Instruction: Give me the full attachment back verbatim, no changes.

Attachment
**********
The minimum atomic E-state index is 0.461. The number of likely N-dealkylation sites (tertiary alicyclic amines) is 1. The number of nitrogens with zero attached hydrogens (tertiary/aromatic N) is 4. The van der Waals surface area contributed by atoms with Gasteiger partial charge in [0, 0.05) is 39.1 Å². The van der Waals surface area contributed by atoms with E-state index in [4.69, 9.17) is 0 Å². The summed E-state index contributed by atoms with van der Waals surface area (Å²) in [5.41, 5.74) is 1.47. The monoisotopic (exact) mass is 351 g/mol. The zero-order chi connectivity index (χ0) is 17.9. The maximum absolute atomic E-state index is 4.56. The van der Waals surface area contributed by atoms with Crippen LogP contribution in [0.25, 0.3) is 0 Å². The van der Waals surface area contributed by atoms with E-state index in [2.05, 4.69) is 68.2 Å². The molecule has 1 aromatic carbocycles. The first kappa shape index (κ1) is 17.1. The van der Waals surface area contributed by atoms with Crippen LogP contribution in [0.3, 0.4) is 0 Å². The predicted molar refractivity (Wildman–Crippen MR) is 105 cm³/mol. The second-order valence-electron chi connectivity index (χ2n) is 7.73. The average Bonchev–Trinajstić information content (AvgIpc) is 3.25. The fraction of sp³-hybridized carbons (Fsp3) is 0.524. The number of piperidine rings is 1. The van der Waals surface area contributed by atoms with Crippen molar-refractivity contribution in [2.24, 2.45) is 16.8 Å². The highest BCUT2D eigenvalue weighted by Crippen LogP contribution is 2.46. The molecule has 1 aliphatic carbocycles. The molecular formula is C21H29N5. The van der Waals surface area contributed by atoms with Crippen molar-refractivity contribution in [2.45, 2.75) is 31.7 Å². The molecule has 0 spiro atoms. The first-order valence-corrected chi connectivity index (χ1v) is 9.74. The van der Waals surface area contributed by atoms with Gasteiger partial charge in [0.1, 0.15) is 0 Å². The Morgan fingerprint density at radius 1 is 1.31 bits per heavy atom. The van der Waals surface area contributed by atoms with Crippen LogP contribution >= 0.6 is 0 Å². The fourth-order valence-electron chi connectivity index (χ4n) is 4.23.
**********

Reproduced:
The minimum atomic E-state index is 0.461. The number of likely N-dealkylation sites (tertiary alicyclic amines) is 1. The number of nitrogens with zero attached hydrogens (tertiary/aromatic N) is 4. The van der Waals surface area contributed by atoms with Gasteiger partial charge in [0, 0.05) is 39.1 Å². The van der Waals surface area contributed by atoms with E-state index in [4.69, 9.17) is 0 Å². The summed E-state index contributed by atoms with van der Waals surface area (Å²) in [5.41, 5.74) is 1.47. The monoisotopic (exact) mass is 351 g/mol. The zero-order chi connectivity index (χ0) is 17.9. The maximum absolute atomic E-state index is 4.56. The van der Waals surface area contributed by atoms with Crippen LogP contribution in [0.25, 0.3) is 0 Å². The van der Waals surface area contributed by atoms with E-state index in [2.05, 4.69) is 68.2 Å². The molecule has 1 aromatic carbocycles. The first kappa shape index (κ1) is 17.1. The van der Waals surface area contributed by atoms with Crippen LogP contribution in [0.3, 0.4) is 0 Å². The predicted molar refractivity (Wildman–Crippen MR) is 105 cm³/mol. The second-order valence-electron chi connectivity index (χ2n) is 7.73. The average Bonchev–Trinajstić information content (AvgIpc) is 3.25. The fraction of sp³-hybridized carbons (Fsp3) is 0.524. The number of piperidine rings is 1. The van der Waals surface area contributed by atoms with Crippen molar-refractivity contribution in [2.24, 2.45) is 16.8 Å². The highest BCUT2D eigenvalue weighted by Crippen LogP contribution is 2.46. The molecule has 1 aliphatic carbocycles. The molecular formula is C21H29N5. The van der Waals surface area contributed by atoms with Crippen molar-refractivity contribution in [2.45, 2.75) is 31.7 Å². The molecule has 0 spiro atoms. The first-order valence-corrected chi connectivity index (χ1v) is 9.74. The van der Waals surface area contributed by atoms with Gasteiger partial charge in [0.1, 0.15) is 0 Å². The Morgan fingerprint density at radius 1 is 1.31 bits per heavy atom. The van der Waals surface area contributed by atoms with Crippen LogP contribution >= 0.6 is 0 Å². The fourth-order valence-electron chi connectivity index (χ4n) is 4.23.